Israel’s Prime Minister Benjamin Netanyahu was rushed off stage and into a bomb shelter during a campaign event after the Israel Defense Forces (IDF) confirmed at least one rocket was fired into the country.
There were no immediate reports of damage or injuries.
In another tweet on Wednesday the IDF wrote, “In response to the rocket fired from #Gaza at Israeli civilians earlier tonight, the Israeli Air Force just struck a number of Hamas terror targets in Gaza.”
Netanyahu, the leader of the Likud party, was rushed off stage to a shelter as sirens sounded in the city of Ashkelon, which is about an hour from Jerusalem, where the premier was holding an event, the Jerusalem Post reported.
The culture minister took the stage in his place and several other Likud officials who were at the event were not brought to a shelter, the newspaper reported, adding that Netanyahu returned to the stage shortly afterward.
"The person that shot at us before is no longer with us. Whoever shot at us now should pack up his belongings," Netanyahu reportedly said after he returned. He was referring to Islamic Jihad senior commander Bahu Abu al-Ata, who was killed as he slept in his home in eastern Gaza last month. Ata was responsible for a number of recent rocket attacks on southern Israel and had been planning new attacks, according to the IDF. Ata’s killing sparked two days of violence between Israel and Gaza.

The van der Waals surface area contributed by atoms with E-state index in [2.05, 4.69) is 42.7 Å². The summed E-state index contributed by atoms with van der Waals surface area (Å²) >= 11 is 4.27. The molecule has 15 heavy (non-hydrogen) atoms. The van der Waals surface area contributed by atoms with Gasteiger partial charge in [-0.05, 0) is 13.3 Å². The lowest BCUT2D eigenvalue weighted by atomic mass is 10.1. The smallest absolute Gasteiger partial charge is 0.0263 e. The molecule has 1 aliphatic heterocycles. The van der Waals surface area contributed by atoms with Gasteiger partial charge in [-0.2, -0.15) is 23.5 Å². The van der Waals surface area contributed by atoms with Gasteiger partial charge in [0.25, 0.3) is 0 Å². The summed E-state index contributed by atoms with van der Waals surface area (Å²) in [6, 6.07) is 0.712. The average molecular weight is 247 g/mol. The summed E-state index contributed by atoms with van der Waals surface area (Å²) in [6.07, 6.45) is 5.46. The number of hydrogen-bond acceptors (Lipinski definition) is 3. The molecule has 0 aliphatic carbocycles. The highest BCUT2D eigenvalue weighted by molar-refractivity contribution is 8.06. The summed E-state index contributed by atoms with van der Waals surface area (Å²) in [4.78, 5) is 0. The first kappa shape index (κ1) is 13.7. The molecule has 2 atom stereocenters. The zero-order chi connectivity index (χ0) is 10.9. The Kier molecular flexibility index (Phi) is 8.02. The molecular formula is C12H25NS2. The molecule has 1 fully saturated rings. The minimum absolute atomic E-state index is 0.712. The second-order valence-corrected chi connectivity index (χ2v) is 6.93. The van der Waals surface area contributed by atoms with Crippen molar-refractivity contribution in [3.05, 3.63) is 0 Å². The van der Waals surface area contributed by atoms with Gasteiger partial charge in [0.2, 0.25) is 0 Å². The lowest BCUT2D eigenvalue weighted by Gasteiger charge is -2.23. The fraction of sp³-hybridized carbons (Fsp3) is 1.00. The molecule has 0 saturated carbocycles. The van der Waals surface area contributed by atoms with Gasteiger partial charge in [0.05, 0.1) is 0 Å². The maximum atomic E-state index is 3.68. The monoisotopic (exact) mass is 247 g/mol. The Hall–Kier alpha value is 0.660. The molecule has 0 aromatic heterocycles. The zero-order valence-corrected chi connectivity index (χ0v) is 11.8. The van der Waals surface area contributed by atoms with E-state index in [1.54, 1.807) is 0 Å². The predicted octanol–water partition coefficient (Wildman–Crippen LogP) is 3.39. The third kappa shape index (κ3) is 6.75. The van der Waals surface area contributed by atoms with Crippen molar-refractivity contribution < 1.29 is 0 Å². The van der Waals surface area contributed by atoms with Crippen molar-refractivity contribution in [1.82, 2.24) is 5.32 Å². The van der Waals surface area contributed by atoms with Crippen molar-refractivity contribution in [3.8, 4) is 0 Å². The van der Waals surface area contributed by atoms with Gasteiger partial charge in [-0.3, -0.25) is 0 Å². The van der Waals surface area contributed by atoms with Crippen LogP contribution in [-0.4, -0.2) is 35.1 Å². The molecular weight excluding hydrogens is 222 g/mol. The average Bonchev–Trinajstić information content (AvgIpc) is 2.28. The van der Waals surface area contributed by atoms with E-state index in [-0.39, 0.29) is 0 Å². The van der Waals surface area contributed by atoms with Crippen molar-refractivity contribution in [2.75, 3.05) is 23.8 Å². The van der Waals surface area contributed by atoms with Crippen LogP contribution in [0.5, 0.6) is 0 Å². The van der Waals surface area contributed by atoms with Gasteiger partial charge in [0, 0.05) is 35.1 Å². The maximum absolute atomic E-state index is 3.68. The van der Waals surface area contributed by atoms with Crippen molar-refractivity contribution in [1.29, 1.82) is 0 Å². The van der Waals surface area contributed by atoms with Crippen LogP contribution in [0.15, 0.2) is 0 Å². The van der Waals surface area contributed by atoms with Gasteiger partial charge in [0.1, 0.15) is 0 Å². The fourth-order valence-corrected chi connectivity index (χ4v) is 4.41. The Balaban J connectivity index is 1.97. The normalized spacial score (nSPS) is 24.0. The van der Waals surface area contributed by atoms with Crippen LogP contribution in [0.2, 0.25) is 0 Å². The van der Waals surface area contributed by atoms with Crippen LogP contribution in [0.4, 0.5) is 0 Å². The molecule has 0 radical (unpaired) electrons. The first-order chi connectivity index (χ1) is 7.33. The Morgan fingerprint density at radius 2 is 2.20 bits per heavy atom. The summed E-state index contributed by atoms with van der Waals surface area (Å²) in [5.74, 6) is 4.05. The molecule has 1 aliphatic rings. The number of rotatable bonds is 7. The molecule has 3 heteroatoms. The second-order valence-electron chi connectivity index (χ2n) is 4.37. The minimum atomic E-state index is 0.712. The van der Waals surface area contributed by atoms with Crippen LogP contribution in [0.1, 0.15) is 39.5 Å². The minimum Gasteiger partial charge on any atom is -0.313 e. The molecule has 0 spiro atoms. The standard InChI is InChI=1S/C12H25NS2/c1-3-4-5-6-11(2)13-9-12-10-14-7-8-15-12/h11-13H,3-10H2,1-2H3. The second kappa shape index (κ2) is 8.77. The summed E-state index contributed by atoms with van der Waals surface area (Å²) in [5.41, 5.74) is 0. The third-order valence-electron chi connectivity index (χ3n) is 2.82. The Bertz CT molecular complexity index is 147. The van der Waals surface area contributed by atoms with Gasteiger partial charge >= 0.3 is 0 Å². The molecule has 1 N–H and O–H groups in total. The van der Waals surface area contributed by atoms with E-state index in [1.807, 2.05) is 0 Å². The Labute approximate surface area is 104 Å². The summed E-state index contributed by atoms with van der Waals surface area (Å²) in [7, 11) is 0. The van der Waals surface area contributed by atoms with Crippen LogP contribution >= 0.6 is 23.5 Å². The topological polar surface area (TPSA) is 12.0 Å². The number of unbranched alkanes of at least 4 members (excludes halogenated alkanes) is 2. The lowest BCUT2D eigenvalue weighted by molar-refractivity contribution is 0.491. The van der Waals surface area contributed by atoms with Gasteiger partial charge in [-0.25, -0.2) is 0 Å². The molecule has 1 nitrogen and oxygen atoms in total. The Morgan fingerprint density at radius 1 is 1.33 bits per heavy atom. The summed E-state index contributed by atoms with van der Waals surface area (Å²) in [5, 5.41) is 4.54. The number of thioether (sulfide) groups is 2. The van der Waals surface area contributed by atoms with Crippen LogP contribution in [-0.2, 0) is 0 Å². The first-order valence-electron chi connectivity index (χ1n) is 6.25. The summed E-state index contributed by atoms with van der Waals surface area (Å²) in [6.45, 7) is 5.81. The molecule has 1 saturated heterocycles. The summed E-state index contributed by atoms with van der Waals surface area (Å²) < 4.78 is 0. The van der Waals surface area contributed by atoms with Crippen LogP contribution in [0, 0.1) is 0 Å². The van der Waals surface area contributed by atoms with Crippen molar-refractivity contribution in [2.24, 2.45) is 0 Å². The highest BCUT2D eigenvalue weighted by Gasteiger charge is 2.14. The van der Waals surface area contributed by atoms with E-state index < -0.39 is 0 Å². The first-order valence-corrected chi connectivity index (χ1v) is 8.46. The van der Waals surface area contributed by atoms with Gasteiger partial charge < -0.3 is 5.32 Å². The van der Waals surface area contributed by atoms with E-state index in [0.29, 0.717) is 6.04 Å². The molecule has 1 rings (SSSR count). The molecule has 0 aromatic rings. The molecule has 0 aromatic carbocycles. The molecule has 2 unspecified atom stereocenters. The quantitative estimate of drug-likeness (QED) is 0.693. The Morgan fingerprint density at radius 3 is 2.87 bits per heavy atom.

A similar incident happened in the Israeli city of Ashdod this past September when rocket sirens were fired as Netanyahu held a campaign event there, the Post reported.
Wednesday’s rocket attack into southern Israel came as the Likud Party was preparing to hold its primary Thursday, choosing between Netanyahu and upstart challenger Gideon Saar. Israel has been gearing up for its third election in one year -- for the first time in the country’s history -- after Israel’s parliament failed to form a governing coalition.
Most recently, following the Sept. 17 vote, Netanyahu's Likud party and rival Blue and White, led by former military commander Benny Gantz, both failed to form a coalition.
Ganz tweeted Wednesday after the attack, writing, “The situation in which Israeli citizens are at the mercy of terrorists, and the Israeli prime minister cannot patrol part of his country is a certificate of poverty for the southern security policy, and a loss of deterrence that no sovereign state can accept.”
He added, “We will replace the government, change the policy and restore deterrence and quiet to the people of the south.”
Fox News' Trey Yingst in Jerusalem contributed to this report.